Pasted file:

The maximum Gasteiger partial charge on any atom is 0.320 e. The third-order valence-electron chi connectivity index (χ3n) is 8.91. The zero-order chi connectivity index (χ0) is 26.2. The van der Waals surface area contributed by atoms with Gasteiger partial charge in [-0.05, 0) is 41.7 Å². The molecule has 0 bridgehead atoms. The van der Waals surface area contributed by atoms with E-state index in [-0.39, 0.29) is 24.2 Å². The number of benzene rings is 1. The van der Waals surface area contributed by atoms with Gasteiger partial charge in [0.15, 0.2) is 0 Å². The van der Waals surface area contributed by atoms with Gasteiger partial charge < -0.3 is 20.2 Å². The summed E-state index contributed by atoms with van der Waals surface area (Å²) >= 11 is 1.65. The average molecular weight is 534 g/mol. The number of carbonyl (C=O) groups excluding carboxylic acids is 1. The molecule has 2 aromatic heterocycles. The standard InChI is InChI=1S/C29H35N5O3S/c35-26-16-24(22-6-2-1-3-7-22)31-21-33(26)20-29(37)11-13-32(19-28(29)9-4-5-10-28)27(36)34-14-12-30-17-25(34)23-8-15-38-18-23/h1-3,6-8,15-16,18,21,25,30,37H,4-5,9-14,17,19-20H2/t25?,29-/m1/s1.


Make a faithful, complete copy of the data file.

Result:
The maximum Gasteiger partial charge on any atom is 0.320 e. The third-order valence-electron chi connectivity index (χ3n) is 8.91. The zero-order chi connectivity index (χ0) is 26.2. The van der Waals surface area contributed by atoms with Gasteiger partial charge in [-0.05, 0) is 41.7 Å². The molecule has 0 bridgehead atoms. The van der Waals surface area contributed by atoms with E-state index in [-0.39, 0.29) is 24.2 Å². The number of benzene rings is 1. The van der Waals surface area contributed by atoms with Gasteiger partial charge in [0.15, 0.2) is 0 Å². The van der Waals surface area contributed by atoms with Gasteiger partial charge < -0.3 is 20.2 Å². The summed E-state index contributed by atoms with van der Waals surface area (Å²) >= 11 is 1.65. The average molecular weight is 534 g/mol. The number of carbonyl (C=O) groups excluding carboxylic acids is 1. The molecule has 2 aromatic heterocycles. The standard InChI is InChI=1S/C29H35N5O3S/c35-26-16-24(22-6-2-1-3-7-22)31-21-33(26)20-29(37)11-13-32(19-28(29)9-4-5-10-28)27(36)34-14-12-30-17-25(34)23-8-15-38-18-23/h1-3,6-8,15-16,18,21,25,30,37H,4-5,9-14,17,19-20H2/t25?,29-/m1/s1.